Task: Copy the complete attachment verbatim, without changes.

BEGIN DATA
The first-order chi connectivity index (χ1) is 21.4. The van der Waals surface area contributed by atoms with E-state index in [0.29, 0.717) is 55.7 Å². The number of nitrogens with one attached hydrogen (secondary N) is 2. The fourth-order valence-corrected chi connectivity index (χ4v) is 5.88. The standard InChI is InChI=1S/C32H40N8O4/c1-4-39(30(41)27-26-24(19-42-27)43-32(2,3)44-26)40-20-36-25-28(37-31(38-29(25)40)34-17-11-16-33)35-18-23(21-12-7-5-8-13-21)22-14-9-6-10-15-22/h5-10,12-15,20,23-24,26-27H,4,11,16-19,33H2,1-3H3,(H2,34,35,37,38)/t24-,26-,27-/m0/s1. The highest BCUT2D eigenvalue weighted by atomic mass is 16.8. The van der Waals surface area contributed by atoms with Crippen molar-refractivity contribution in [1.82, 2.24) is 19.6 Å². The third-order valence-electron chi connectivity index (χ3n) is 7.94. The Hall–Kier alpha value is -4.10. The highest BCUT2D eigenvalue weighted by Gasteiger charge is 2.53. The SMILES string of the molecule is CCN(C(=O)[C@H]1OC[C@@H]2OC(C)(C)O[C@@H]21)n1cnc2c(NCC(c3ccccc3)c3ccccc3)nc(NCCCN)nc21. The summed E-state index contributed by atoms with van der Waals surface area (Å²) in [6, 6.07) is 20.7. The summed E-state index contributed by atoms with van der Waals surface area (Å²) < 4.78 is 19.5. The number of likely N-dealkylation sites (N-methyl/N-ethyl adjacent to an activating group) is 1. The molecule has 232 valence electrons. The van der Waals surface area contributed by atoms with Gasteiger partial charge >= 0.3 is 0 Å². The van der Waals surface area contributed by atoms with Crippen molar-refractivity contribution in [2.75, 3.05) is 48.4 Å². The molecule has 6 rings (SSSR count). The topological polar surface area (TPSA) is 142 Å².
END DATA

The first-order chi connectivity index (χ1) is 21.4. The van der Waals surface area contributed by atoms with E-state index in [0.29, 0.717) is 55.7 Å². The number of nitrogens with one attached hydrogen (secondary N) is 2. The fourth-order valence-corrected chi connectivity index (χ4v) is 5.88. The standard InChI is InChI=1S/C32H40N8O4/c1-4-39(30(41)27-26-24(19-42-27)43-32(2,3)44-26)40-20-36-25-28(37-31(38-29(25)40)34-17-11-16-33)35-18-23(21-12-7-5-8-13-21)22-14-9-6-10-15-22/h5-10,12-15,20,23-24,26-27H,4,11,16-19,33H2,1-3H3,(H2,34,35,37,38)/t24-,26-,27-/m0/s1. The highest BCUT2D eigenvalue weighted by atomic mass is 16.8. The van der Waals surface area contributed by atoms with Crippen molar-refractivity contribution in [1.82, 2.24) is 19.6 Å². The third-order valence-electron chi connectivity index (χ3n) is 7.94. The Hall–Kier alpha value is -4.10. The highest BCUT2D eigenvalue weighted by Gasteiger charge is 2.53. The SMILES string of the molecule is CCN(C(=O)[C@H]1OC[C@@H]2OC(C)(C)O[C@@H]21)n1cnc2c(NCC(c3ccccc3)c3ccccc3)nc(NCCCN)nc21. The summed E-state index contributed by atoms with van der Waals surface area (Å²) in [6, 6.07) is 20.7. The summed E-state index contributed by atoms with van der Waals surface area (Å²) < 4.78 is 19.5. The number of likely N-dealkylation sites (N-methyl/N-ethyl adjacent to an activating group) is 1. The molecule has 232 valence electrons. The van der Waals surface area contributed by atoms with Gasteiger partial charge >= 0.3 is 0 Å². The van der Waals surface area contributed by atoms with Crippen molar-refractivity contribution in [2.75, 3.05) is 48.4 Å². The molecule has 6 rings (SSSR count). The topological polar surface area (TPSA) is 142 Å².